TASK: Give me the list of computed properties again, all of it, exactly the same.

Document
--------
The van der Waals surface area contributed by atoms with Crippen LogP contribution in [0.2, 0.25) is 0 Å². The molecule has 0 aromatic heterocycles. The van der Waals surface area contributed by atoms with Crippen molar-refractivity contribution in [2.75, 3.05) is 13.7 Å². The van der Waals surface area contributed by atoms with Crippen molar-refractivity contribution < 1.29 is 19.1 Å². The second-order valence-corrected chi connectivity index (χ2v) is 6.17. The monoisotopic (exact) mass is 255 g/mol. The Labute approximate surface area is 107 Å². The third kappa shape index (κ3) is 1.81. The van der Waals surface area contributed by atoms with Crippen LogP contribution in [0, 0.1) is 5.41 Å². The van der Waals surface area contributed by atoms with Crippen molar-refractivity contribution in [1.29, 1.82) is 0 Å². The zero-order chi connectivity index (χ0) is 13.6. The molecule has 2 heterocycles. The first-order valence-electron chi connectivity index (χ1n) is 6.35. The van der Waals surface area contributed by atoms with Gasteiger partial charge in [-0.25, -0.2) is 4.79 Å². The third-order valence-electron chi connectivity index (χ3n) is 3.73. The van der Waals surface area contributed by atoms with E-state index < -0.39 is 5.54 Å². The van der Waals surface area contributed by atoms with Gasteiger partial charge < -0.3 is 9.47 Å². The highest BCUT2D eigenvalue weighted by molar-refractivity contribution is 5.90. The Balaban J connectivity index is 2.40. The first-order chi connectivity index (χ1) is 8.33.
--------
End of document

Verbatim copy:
The van der Waals surface area contributed by atoms with Crippen LogP contribution in [0.2, 0.25) is 0 Å². The molecule has 0 aromatic heterocycles. The van der Waals surface area contributed by atoms with Crippen molar-refractivity contribution in [2.75, 3.05) is 13.7 Å². The van der Waals surface area contributed by atoms with Crippen molar-refractivity contribution < 1.29 is 19.1 Å². The second-order valence-corrected chi connectivity index (χ2v) is 6.17. The monoisotopic (exact) mass is 255 g/mol. The Labute approximate surface area is 107 Å². The third kappa shape index (κ3) is 1.81. The van der Waals surface area contributed by atoms with Crippen LogP contribution in [0, 0.1) is 5.41 Å². The van der Waals surface area contributed by atoms with Crippen molar-refractivity contribution in [1.29, 1.82) is 0 Å². The zero-order chi connectivity index (χ0) is 13.6. The molecule has 2 heterocycles. The first-order valence-electron chi connectivity index (χ1n) is 6.35. The van der Waals surface area contributed by atoms with Gasteiger partial charge in [-0.25, -0.2) is 4.79 Å². The third-order valence-electron chi connectivity index (χ3n) is 3.73. The van der Waals surface area contributed by atoms with E-state index < -0.39 is 5.54 Å². The van der Waals surface area contributed by atoms with Gasteiger partial charge < -0.3 is 9.47 Å². The highest BCUT2D eigenvalue weighted by molar-refractivity contribution is 5.90. The Balaban J connectivity index is 2.40. The first-order chi connectivity index (χ1) is 8.33.